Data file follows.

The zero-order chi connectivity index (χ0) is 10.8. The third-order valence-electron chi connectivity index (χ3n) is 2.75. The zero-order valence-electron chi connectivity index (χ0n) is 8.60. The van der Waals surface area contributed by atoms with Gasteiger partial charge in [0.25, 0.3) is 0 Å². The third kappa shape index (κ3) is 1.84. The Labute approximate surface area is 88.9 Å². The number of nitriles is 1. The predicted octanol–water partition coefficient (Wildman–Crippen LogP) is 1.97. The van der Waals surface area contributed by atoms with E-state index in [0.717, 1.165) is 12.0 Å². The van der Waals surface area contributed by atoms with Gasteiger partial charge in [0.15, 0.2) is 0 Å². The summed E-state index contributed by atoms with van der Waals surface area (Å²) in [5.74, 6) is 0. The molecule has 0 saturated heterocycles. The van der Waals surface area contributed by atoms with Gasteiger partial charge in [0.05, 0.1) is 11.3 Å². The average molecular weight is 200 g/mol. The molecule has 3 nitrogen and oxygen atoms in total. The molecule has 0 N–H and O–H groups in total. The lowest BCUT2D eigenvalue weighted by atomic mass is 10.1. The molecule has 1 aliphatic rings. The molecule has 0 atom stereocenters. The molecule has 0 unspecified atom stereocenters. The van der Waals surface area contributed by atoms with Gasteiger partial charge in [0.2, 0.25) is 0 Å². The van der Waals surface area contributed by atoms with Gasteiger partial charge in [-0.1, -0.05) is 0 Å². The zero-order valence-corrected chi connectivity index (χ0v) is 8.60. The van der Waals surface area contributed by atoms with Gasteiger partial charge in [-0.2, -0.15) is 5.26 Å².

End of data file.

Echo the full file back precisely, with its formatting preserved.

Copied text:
The zero-order chi connectivity index (χ0) is 10.8. The third-order valence-electron chi connectivity index (χ3n) is 2.75. The zero-order valence-electron chi connectivity index (χ0n) is 8.60. The van der Waals surface area contributed by atoms with Gasteiger partial charge in [0.25, 0.3) is 0 Å². The third kappa shape index (κ3) is 1.84. The Labute approximate surface area is 88.9 Å². The number of nitriles is 1. The predicted octanol–water partition coefficient (Wildman–Crippen LogP) is 1.97. The van der Waals surface area contributed by atoms with E-state index in [0.717, 1.165) is 12.0 Å². The van der Waals surface area contributed by atoms with Gasteiger partial charge in [0.15, 0.2) is 0 Å². The summed E-state index contributed by atoms with van der Waals surface area (Å²) in [5.74, 6) is 0. The molecule has 0 saturated heterocycles. The van der Waals surface area contributed by atoms with Gasteiger partial charge in [0.05, 0.1) is 11.3 Å². The average molecular weight is 200 g/mol. The molecule has 3 nitrogen and oxygen atoms in total. The molecule has 0 N–H and O–H groups in total. The lowest BCUT2D eigenvalue weighted by atomic mass is 10.1. The molecule has 1 aliphatic rings. The molecule has 0 atom stereocenters. The molecule has 0 unspecified atom stereocenters. The van der Waals surface area contributed by atoms with Gasteiger partial charge in [0.2, 0.25) is 0 Å². The van der Waals surface area contributed by atoms with Gasteiger partial charge in [-0.1, -0.05) is 0 Å². The zero-order valence-corrected chi connectivity index (χ0v) is 8.60. The van der Waals surface area contributed by atoms with Gasteiger partial charge in [-0.2, -0.15) is 5.26 Å².